Renewed CPU focus on the high-end desktop space by AMD and Intel has heralded opportunities for memory manufacturers to promote high-capacity kits.
The TRX40 3rd Gen Ryzen Threadripper and X299 Core i9 platforms use quad-channel memory for double the bandwidth of mainstream solutions. Most boards, premium in nature, also offer eight slots, and should you have enough cash, both platforms support a maximum of 256GB.
It is in this context that enthusiast-memory manufacturer G.Skill has a bewildering 70-plus kits providing between 128GB and 256GB in total capacity, though oftentimes the differences between each are solely colour or timings. Even limiting the selection to 32GB modules, options include Trident Z Neo, Royal, and Ripjaws V.
The Neo set is designed with AMD's 3rd Gen processors in mind. To that end, we've previously evaluated the technical merits of the range.
Based on a four-module pack with at least 128GB of capacity, G.Skill plays it somewhat safe with respect to latencies and speeds. Our test kit is actually the fastest speed and lowest latency on offer, which is to be expected as the kinds of systems this memory will go into don't readily benefit from 4,000MHz memory - utter stability is more important than the last drop of performance. To that end, regarding stability, we reckon going 128GB ought to bring ECC support with it, which is baked into the platform but not these modules.
This set follows the general Trident Z design language of having an elongated s-shaped bar running along the top of the modules and fins on either side. Compared to a non-RGB-enabled pack, Neo decreases the fins from three to two, facilitating a wider light-bar, employs bevelled top edges that still remain sharp, and replaces the straight partition in the heatspreader with a diagonal one.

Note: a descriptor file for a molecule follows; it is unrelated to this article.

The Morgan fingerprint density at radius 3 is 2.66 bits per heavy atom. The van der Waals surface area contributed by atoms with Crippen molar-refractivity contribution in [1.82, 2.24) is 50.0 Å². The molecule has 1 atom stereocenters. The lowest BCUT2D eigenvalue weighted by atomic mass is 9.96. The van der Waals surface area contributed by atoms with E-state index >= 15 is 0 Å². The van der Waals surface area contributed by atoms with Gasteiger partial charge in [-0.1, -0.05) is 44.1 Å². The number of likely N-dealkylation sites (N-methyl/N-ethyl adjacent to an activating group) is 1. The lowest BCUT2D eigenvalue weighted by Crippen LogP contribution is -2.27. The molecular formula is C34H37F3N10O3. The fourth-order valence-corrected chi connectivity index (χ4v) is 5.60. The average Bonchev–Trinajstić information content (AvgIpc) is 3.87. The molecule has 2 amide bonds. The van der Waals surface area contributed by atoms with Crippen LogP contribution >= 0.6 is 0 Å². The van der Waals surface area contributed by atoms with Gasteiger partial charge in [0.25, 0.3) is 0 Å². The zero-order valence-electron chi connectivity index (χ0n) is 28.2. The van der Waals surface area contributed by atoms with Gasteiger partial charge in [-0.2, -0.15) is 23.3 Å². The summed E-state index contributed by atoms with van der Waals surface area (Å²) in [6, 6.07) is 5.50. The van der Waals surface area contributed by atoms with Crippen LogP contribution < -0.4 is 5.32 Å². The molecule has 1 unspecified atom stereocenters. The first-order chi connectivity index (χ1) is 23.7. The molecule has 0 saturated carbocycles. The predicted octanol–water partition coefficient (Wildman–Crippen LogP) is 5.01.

To our eye, the Neo modules look a bit sleeker and more minimalist than other Trident Z sticks, though do be aware that, at a maximum 41mm tall, height may be an issue if using certain air coolers.
Build quality remains excellent. Eight-zone RGB is even and punchy across the light diffuser, and our samples look right at home on an ultra-premium ROG Zenith II Extreme Alpha motherboard. The qualified vendor list (QVL) includes all the major TRX40 and X299 motherboards, and using a 1.35V operating voltage makes sense in a stock-clocked system.
Such density certainly doesn't come cheap, however, as the kit retails for around £750. Sounds steep, right? But if you consider that a decent 32GB kit (2x16GB) costs around £150, the markup for pre-binned 32GB sticks isn't that much; this pack offers four times the capacity at five times the price.
Going down the four-module route, a 64GB kit ought to cost around £300, so any prospective purchaser needs to evaluate their workloads and datasets to consider whether an extra 64GB is needed. In a non-server environment, we can think of two such use cases - data scientists with enormous working sets that need to reside in memory, or those who use a top-tier workstation to run multiple virtual machines each taking up a significant amount of RAM.
One still needs to put the cost into perspective. Those fortunate enough to justify a Ryzen Threadripper 3990X, Asus Extreme Alpha motherboard and, say, a GeForce RTX 2080 Ti will spend £5,500 on those three components alone. In that context, £750 isn't a deal-breaker.
G.Skill is aiming for a niche market where professionals need lots of capacity but not the security that's inherent in ECC modules. Let's now roll the numbers.